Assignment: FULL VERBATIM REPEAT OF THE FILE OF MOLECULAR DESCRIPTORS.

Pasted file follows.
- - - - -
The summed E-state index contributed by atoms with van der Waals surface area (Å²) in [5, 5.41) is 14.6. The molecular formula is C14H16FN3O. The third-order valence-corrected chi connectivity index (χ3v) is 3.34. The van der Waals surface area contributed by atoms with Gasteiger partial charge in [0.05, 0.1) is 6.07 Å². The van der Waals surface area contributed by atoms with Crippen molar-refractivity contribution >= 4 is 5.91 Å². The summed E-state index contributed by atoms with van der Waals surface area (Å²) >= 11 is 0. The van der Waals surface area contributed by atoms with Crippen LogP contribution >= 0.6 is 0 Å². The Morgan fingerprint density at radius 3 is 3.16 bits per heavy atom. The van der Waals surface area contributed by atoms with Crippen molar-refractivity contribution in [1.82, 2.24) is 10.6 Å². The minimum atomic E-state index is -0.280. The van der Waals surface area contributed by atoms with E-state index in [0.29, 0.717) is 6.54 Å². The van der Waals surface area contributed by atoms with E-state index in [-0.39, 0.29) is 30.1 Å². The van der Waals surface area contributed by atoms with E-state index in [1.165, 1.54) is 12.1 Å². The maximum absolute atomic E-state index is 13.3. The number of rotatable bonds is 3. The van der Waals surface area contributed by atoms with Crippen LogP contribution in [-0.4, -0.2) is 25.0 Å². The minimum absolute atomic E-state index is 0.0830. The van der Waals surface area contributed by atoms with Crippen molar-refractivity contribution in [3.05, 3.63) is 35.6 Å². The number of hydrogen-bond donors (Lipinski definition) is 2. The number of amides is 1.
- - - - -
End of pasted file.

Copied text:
The summed E-state index contributed by atoms with van der Waals surface area (Å²) in [5, 5.41) is 14.6. The molecular formula is C14H16FN3O. The third-order valence-corrected chi connectivity index (χ3v) is 3.34. The van der Waals surface area contributed by atoms with Gasteiger partial charge in [0.05, 0.1) is 6.07 Å². The van der Waals surface area contributed by atoms with Crippen molar-refractivity contribution >= 4 is 5.91 Å². The summed E-state index contributed by atoms with van der Waals surface area (Å²) >= 11 is 0. The van der Waals surface area contributed by atoms with Crippen LogP contribution >= 0.6 is 0 Å². The Morgan fingerprint density at radius 3 is 3.16 bits per heavy atom. The van der Waals surface area contributed by atoms with Crippen molar-refractivity contribution in [1.82, 2.24) is 10.6 Å². The minimum atomic E-state index is -0.280. The van der Waals surface area contributed by atoms with E-state index in [0.29, 0.717) is 6.54 Å². The van der Waals surface area contributed by atoms with E-state index in [-0.39, 0.29) is 30.1 Å². The van der Waals surface area contributed by atoms with E-state index in [1.165, 1.54) is 12.1 Å². The maximum absolute atomic E-state index is 13.3. The number of rotatable bonds is 3. The van der Waals surface area contributed by atoms with Crippen LogP contribution in [-0.4, -0.2) is 25.0 Å². The minimum absolute atomic E-state index is 0.0830. The van der Waals surface area contributed by atoms with Crippen molar-refractivity contribution in [3.05, 3.63) is 35.6 Å². The number of hydrogen-bond donors (Lipinski definition) is 2. The number of amides is 1.